An Introduction and Notes to
THE RING OF THE NIBELUNG
Part 4: Siegfried
By Larry Brown
Lipscomb University, Nashville, Tennessee, USA
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In the Volsunga Saga, Siegmund (who is not Odin's son in the original) obtains his sword from the tree, mates with Signy his sister unknowingly (she's in disguise), and kills her cruel husband but she dies with her husband in a fire. By another wife, Siegmund has Sigurd (Siegfried). Siegmund is killed in battle when Odin smashes his sword (but not as punishment for incest). Sigurd is brought up at the court of Denmark, with Regin (Fafner's brother) as ward (story of the dragon slayer).
At this point Norse and Germanic versions diverge: Wagner follows Volsunga Saga more closely, concerning Sigurd's discovery of Brünnhilde in the ring of fire, his falling in love with Kriemhild (Gutrune) by the magic potion, and his death except Sigurd is killed in bed by Hogni (Hagen), not during the forest hunt.
In the Nibelungenlied, Siegfried (called Sivrit) is a prince, son of Siegmund and Sieglinde, king and queen of Netherland, who grows up in a palace, marries Gutrune before meeting Brünnhilde (Prunhilt), an Icelandic queen whom he wins in an athletic contest for Gunther (Wagner rejected the medieval chivalry of this account and only borrowed details of Siegfried's death during the hunt from this version.)
Overview of the major themes of the four music-dramas:
- Rhinegold: Love vs Greed / Power
- Valkyrie: Love vs Law
- Siegfried: Love = Freedom
- Twilight of the Gods: Love = Resignation/Self-Sacrifice/Redemption
- Siegfried represents a new order of human being, independent of the past, as he knows nothing of Wotan's plans or the history of the ring. He is "purely human" as Wagner described him: naïve, boisterous, violent, arrogant, innocent; a man of impulsive action rather than thought. Bears and dragons are nothing but playmates to him, as he doesn't yet know the meaning of fear. This joyful attitude toward life is captured in the sound of Siegfried's horn. By the end of this drama, he has defeated the representatives of the three races (mentioned by the Wanderer 171-2): Fafner the giant, Mime the dwarf, and Wotan the god -- without realizing the significance of his deeds.
- Wagner borrowed from a Grimm brothers' story about a boy who wishes to learn fear in order to better motivate this scene between Siegfried and Mime.
- From observing animals in the woods, Siegfried knows Mime is not his parent. Mime has repeated his traditional, whining answer so often that Siegfried mimics it (163). Siegfried's impatience with Mime is demonstrated when he breaks the new sword on the anvil.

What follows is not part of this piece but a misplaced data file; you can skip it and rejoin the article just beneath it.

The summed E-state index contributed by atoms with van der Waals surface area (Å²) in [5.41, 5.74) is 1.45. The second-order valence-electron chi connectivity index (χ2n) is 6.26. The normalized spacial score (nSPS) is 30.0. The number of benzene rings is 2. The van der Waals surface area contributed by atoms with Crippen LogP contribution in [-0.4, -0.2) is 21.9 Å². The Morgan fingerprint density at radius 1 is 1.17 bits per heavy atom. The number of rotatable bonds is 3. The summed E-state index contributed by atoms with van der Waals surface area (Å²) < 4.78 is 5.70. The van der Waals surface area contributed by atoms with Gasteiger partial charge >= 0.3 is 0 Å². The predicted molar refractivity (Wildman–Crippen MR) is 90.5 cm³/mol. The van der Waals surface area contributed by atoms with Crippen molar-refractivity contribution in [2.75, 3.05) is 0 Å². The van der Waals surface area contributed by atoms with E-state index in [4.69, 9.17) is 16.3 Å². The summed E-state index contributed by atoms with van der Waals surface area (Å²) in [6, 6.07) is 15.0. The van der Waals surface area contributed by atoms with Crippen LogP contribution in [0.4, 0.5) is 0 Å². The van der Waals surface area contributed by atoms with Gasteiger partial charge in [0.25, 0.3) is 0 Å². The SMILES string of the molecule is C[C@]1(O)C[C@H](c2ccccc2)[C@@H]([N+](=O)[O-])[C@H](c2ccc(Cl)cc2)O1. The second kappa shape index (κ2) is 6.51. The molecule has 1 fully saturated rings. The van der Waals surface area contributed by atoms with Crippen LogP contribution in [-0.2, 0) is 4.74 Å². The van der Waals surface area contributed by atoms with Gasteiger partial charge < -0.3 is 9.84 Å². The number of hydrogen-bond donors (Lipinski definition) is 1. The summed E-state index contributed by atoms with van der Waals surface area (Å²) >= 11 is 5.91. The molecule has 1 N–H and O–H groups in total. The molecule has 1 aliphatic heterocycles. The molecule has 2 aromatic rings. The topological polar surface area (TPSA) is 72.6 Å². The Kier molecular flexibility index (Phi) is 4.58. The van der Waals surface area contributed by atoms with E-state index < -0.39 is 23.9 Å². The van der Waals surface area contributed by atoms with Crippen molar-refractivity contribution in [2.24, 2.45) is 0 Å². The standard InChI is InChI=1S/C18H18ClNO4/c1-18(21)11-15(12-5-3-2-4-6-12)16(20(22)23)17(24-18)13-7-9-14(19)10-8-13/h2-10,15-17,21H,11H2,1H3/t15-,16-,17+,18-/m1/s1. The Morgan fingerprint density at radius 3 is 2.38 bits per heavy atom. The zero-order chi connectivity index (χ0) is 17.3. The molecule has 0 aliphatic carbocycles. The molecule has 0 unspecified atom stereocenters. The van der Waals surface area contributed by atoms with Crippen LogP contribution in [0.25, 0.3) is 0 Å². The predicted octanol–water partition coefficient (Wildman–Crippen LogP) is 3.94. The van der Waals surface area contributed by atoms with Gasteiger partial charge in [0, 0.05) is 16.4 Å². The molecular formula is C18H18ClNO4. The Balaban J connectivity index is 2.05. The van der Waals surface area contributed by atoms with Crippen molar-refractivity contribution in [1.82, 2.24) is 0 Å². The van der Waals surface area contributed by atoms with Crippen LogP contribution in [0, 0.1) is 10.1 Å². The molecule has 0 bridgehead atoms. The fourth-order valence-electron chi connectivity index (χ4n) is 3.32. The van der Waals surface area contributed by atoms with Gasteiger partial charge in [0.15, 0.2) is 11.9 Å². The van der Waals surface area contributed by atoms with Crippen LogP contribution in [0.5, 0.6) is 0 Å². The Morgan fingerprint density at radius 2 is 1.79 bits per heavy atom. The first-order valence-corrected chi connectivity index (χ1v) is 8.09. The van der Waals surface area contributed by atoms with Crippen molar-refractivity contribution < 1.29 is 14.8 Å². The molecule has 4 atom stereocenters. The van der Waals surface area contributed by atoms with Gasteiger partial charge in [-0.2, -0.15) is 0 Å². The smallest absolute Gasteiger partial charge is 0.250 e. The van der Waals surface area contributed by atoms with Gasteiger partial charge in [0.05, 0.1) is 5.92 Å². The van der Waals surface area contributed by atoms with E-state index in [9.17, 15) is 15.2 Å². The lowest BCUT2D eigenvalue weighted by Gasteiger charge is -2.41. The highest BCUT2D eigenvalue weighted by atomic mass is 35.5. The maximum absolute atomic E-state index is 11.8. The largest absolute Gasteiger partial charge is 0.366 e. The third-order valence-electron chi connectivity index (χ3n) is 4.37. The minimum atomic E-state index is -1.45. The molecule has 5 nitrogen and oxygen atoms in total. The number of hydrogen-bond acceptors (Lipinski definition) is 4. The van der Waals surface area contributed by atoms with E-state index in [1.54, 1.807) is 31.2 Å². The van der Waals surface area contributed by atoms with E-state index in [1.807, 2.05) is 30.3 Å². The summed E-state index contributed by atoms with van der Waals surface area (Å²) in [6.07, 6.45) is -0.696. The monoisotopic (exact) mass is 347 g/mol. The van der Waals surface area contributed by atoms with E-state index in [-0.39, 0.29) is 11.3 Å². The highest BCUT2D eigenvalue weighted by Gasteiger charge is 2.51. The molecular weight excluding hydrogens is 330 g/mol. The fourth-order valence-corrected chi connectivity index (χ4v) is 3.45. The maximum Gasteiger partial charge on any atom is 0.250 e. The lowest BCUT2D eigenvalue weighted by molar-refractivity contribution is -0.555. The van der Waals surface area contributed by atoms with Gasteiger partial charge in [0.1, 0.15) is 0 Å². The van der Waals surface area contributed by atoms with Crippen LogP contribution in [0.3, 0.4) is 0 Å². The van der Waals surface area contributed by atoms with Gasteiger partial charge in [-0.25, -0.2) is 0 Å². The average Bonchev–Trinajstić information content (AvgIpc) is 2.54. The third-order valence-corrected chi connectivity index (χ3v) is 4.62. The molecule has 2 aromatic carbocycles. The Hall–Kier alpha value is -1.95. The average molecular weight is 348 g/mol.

- As Mime tells of Sieglinde's suffering, he claims that Siegfried's mother gave him the pieces of the sword, but later he lets slip to Wotan that he stole them (176).
- Wotan's disguise as the Wanderer is symbolic of his self-deception, thinking he's uninvolved with Siegfried's life and efforts to retrieve the ring. His desire to control events conflicts with his need for a free agent to accomplish what he by law cannot: obtain the ring.
- Mime wastes his three questions (which serve as exposition for the audience primarily, giving details of the mythical world). Wotan freely tells him what he needs to know: only one who doesn't know fear can reforge the sword.
- Just at the point where we might feel sorry for Mime, he shows his true self as cunning and deceitful, mixing the potion to kill Siegfried and fantasizing about being lord of the ring (189). Wagner never intended for Mime to be the feeble, pitiful weakling that most performances make of him; his notes indicate that Mime should show the debasing power of evil, deformed by his desires for the ring (Newman 543).
- There's something instinctively right (mythically, dramatically, and psychologically) about Siegfried's reforging the sword himself, not mending the pieces but grinding them down, and remelting them, in this way taking something of his father and mother (who saved it for him) and making it his own. His hammering resembles the servitude of the Nibelungs in Rhinegold, but he works in joyful freedom, building to his mighty cry "Nothung! Nothung!" as he smashes the anvil in two.